Franchise Buying Guide

Cash Course

George McLaughlin, 28
Presented by Guidant Financial
Guidant Financial specializes in helping entrepreneurs purchase new franchises using their retirement funds.

McAlister's Deli

Anyone who thinks Gen Xers lack ambition hasn't met franchisee George McLaughlin. In a little more than five years, McLaughlin has gone from serving sandwiches at a McAlister's Deli location while attending the University of Mississippi to heading a company that operates six McAlister's franchises throughout South Carolina.

Check out more information on McAlister's Deli and hundreds of other franchises in Entrepreneur's Franchise 500.

"My major challenge was to find people to believe in me at the age of 23," McLaughlin recalls. Even though he had worked at the deli for more than a year and had trained McAlister's franchisees before moving from Mississippi to South Carolina to become one himself, McLaughlin had a hard time proving he was a good bet.

"Every time I'd walk into a developer's office, the first thing they'd ask me was how old I was and if I was crazy to go into a state 600 miles away and say, 'I want to build a McAlister's Deli, and I'm going to sell a lot of sandwiches in order to pay the rent,'" says McLaughlin. "It's very hard for a lot of people to believe that at first."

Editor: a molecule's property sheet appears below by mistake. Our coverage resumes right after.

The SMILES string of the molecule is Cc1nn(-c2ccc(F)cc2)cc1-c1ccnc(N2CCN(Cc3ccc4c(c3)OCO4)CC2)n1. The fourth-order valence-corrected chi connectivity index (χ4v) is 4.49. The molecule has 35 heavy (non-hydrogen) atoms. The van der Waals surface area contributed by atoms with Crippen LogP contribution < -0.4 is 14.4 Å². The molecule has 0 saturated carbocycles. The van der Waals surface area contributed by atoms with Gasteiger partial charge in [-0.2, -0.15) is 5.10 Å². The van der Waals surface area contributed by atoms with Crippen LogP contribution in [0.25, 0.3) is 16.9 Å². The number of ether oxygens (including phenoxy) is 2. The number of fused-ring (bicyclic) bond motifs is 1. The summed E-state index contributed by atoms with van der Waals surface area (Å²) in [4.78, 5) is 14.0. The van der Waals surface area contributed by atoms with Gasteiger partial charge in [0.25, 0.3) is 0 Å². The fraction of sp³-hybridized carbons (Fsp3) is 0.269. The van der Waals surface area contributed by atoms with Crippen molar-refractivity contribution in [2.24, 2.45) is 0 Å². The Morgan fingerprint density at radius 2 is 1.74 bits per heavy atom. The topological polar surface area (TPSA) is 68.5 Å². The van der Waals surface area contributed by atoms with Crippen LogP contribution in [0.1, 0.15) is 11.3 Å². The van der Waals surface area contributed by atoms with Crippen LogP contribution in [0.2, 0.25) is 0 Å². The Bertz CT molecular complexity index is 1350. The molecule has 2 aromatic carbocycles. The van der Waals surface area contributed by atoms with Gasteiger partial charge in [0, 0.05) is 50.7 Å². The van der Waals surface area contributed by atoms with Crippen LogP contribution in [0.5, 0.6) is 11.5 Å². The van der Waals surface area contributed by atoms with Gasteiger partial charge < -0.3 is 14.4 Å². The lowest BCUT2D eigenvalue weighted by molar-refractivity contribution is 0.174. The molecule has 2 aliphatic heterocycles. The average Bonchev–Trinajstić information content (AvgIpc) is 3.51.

"My major challenge was to find people to believe in me at the age of 23."

Believe it or not, it happened. A company familiar with the franchise and McLaughlin's track record as a general manager was interested. McLaughlin's first location opened in Columbia, South Carolina, in 1997. With the help of the vice presidents, managers and employees at MAC Restaurant Corp., the business McLaughlin founded to operate his franchises, he has opened five other stores in Columbia, Greenville and Rock Hill, and has one more location opening soon.

McLaughlin plans to expand his company beyond McAlister's by taking on another franchise concept in the near future, and he hopes to eventually develop a brand-new concept of his own.

Bolstered by the $6 million MAC made in 2000 and the $10 million it's projecting for 2001, the chances anyone will be questioning McLaughlin's pitches again are slim to none.

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This article was originally published in the August 2001 print edition of Entrepreneur with the headline: Cash Course.

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